HIV is a public health issue not a crime say advocates
Advocates for people living with HIV and sex worker support organisations have condemned the arrest and subsequent media stigmatisation of a transgender person living with HIV who was also a sex worker in WA.
The trans woman was arrested by Sydney police for extradition to WA to face charges of grievous bodily harm after allegations of HIV transmission were raised.
HIV advocates suggest the move was counterproductive to the strategic plan to end HIV transmissions by 2020 as it compounded unfounded fears surrounding the virus and further stigmatised people living with HIV.
HIV is a public health issue not a criminal one, say advocates.
Cameron Cox CEO of the Sex Workers Outreach Program (SWOP) suggests criminal prosecutions should only occur in cases where it can be shown that there was a clear intent to transmit HIV.
"Jurisdictional prosecutorial guidelines should be developed to clearly distinguish between the intention to transmit HIV and the act of having unprotected sex," Cox says. "Where people may be putting others at risk of HIV infection, public health legislation in all states provides for the effective management of those persons within a public health framework. This management consists of a staged series of interventions, starting with counselling and escalating physical detention or police action as a last resort."
Scarlet Alliance, Australian Sex Workers Association and the National Association of People with HIV Australia (NAPWHA) released a public statement addressing the issue:
"Although reports of HIV transmission often get considerable attention in the media, HIV is a public health issue and Australia's public health response to HIV has been highly effective. Public health interventions that prioritise education and support over punitive legal sanctions are the most effective way to manage transmission risk,” the statement reads.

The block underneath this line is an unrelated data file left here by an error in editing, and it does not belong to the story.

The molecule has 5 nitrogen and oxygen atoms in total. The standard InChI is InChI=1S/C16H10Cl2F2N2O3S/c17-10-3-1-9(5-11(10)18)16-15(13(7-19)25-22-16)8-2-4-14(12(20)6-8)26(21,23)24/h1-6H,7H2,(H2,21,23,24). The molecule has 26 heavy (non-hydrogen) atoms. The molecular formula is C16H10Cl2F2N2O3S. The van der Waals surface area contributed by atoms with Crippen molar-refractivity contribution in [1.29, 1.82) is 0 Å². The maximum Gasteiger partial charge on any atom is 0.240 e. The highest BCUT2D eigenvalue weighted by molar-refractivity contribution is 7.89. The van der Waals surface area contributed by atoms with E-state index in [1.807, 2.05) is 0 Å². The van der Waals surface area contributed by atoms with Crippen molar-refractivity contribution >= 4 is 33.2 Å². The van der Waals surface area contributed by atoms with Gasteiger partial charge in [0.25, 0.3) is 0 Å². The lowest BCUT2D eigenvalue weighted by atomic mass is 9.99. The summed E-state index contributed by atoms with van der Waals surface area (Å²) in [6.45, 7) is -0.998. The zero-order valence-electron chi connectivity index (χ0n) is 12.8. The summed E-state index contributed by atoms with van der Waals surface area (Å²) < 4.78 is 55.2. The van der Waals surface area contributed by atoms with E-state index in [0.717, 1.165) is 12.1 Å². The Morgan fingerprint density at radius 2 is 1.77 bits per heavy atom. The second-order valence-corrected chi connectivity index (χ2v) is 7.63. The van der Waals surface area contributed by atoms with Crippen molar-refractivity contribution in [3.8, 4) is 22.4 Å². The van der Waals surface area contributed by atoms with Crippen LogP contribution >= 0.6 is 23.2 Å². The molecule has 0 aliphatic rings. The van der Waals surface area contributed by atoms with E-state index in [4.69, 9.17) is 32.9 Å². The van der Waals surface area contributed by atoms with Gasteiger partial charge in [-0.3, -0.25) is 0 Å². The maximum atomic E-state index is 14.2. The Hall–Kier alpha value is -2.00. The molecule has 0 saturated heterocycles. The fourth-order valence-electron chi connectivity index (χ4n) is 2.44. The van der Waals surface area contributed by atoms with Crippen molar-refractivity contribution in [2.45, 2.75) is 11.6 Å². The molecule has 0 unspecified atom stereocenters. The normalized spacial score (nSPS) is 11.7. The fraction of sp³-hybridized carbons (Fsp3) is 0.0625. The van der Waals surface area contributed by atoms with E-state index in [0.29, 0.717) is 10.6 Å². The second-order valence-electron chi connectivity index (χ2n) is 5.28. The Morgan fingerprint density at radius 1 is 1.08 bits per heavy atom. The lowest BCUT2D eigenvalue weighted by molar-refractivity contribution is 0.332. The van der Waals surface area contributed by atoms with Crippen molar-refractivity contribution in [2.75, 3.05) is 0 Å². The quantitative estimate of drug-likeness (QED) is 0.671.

Cipriano Martinez, President of NAPWHA explains one of the organisations main aims is to reduce transmission.
“The most effective way to achieve this is through community education, engagement and empowerment. There are alternatives to the criminal justice system that are more appropriate for the management of allegations of HIV transmission. The overly broad application of the criminal law just makes things worse, both for the individuals involved and for the wider community.”
According to the organisations, the current public health guidelines are more than adequate to deal with cases of HIV transmission without the need to engage in criminal charges.
“However even when a case of HIV transmission does come before the courts everyone, including people with HIV and sex workers, have the right to a fair trial,” the advocates write.
Advocates believe the current media coverage of the case will make this all but impossible and suggest news outlets are further stigmatising people living with HIV and other vulnerable groups such as sex workers.
Janelle Fawkes, CEO Scarlet Alliance, Australian Sex Workers Association says: “The involvement of money in sexual transactions does not increase the risk of HIV transmission. Sex workers with HIV can routinely exchange sex for money without putting themselves, or their clients, at risk. Any suggestion that occupation or gender identity is somehow responsible for HIV transmission is extremely naïve.”
Cameron Cox suggests criminalising HIV transmission not only undermines the notion of shared responsibility to prevent HIV, it creates stigma and discourages people from being tested. Cox also highlighted the important role sex workers had in Australia’s response to HIV.
Cox says: “Australian sex workers have excellent sexual health with STI rates equal to, or lower than, the non sex working population. To date there has not been one documented case of HIV transmission having ever been recorded in a sex work setting.”
“Safer sex is the responsibility of all parties involved in sexual activity. Shared responsibility must be a focus of health education campaigns if we want to see improved outcomes in Australia.” adds Josephine Rayson, Manager, Magenta, WA Sex Worker Support Service.
All the advocates stressed the complexities of disclosure and suggested at times a person revealing they had HIV could place them at risk of violence or discrimination.